Quantitative differences in leaf abscisic acid (ABA) among Acer rubrum L. (red maple) ecotypes were investigated. This study tested the hypothesis that seedlings from wet and dry maternal sites display distinctly different capacities to synthesize ABA in response to atmospheric vapor pressure deficits. The increased levels of ABA in leaf tissue in the red maple ecotypes were associated with atmospheric vapor pressure deficit (VPD). Leaves on well-watered plants responded to VPD by increasing their ABA levels and reducing their photosynthesis (Anet) and stomatal conductance (gs). Both ecotypes appear to accumulate ABA at about the same rate as VPD increased. Despite the similar accumulation rates between ecotypes, wet site ecotypes consistently had a higher level of ABA present in leaf tissue under both low and high VPD conditions. Furthermore, wet site provenances appear to reduce Anet and gs in response to ABA accumulation, whereas dry sites do not present as clear an ABA/gs relationship. This study shows variation between wet and dry site red maple populations in physiological response to atmospheric vapor pressure deficits, indicating that natural ecotypic variation in stomatal responsiveness to air humidity is likely mediated by ABA accumulation in leaf tissue. This research demonstrates that ecotypes of red maple may be selected for atmospheric drought tolerance based on site moisture conditions.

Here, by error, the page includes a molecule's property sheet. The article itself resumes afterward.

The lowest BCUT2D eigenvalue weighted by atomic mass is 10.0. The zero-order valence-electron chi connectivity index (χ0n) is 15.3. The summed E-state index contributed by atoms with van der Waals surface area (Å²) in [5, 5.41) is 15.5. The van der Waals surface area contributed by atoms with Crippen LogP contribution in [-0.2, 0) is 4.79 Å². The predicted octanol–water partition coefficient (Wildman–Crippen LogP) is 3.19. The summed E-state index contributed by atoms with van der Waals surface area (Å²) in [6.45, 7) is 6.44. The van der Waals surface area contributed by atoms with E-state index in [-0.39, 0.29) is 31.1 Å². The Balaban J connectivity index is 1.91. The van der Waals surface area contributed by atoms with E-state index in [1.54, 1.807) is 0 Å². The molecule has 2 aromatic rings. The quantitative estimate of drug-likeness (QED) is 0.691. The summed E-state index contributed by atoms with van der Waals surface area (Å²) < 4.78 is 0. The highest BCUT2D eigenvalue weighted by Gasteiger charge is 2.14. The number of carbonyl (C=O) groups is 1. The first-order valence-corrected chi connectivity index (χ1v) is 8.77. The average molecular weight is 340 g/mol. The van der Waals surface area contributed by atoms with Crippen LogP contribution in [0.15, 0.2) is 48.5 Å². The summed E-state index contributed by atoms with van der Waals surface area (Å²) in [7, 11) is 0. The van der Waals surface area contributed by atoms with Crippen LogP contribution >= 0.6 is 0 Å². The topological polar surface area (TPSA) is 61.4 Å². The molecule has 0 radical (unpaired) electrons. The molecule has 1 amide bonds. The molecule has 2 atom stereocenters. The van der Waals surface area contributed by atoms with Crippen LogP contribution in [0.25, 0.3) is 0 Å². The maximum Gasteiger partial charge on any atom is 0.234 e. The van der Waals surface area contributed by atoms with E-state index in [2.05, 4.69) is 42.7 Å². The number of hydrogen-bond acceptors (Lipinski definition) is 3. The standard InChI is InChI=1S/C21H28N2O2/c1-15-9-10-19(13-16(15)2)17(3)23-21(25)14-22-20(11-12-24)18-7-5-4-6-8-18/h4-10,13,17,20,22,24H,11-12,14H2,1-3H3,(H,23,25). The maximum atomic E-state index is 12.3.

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T.J. Smalley, M.A. Dirr, A.M. Armitage, B.W. Wood, R.O. Teskey, and R.F. Severson

Leaf water status, carbohydrate levels, net photosynthesis, stomatal conductance, ABA, dihydrozeatin riboside (DHZR), and trans-zeatin riboside (ZR) levels were determined in a greenhouse during rooting of stem cuttings of Acer rubrum L. `Red Sunset' taken on 3 Sept. 1987 and 28 May 1988. Leaf water status deteriorated before rooting and improved after root emergence. Leaf carbohydrate concentrations (glucose, sucrose, total soluble sugars, and total carbohydrates) increased until rooting and decreased after rooting, while changes in starch concentrations were trendless. ABA levels increased after insertion of cuttings into the rooting medium, but decreased before rooting. No correlation between timing of rooting and concentrations of the cytokinins ZR or DHZR was observed. Photosynthetic rates during rooting were higher for the Sept. 1987 cuttings and did not decrease to the compensation point as did those for May 1988 cuttings. Low photosynthetic rates and stomatal conductance of the cuttings during rooting were associated with water stress. The relationship between photosynthetic rates of such cuttings and cytokinin (CK) or ABA content was unclear. Chemical names used: [S-(Z,E]-5-(1-hydroxy-2,6,6-trimethyl-4-oxo-2-cyclohexen-1-yl)-3-methyl-2, 4-pentadienoic acid (abscisic acid, ABA); 2-methyl-4-(1H-purin-6-ylamino)-2-buten-1-ol (zeatin, Z).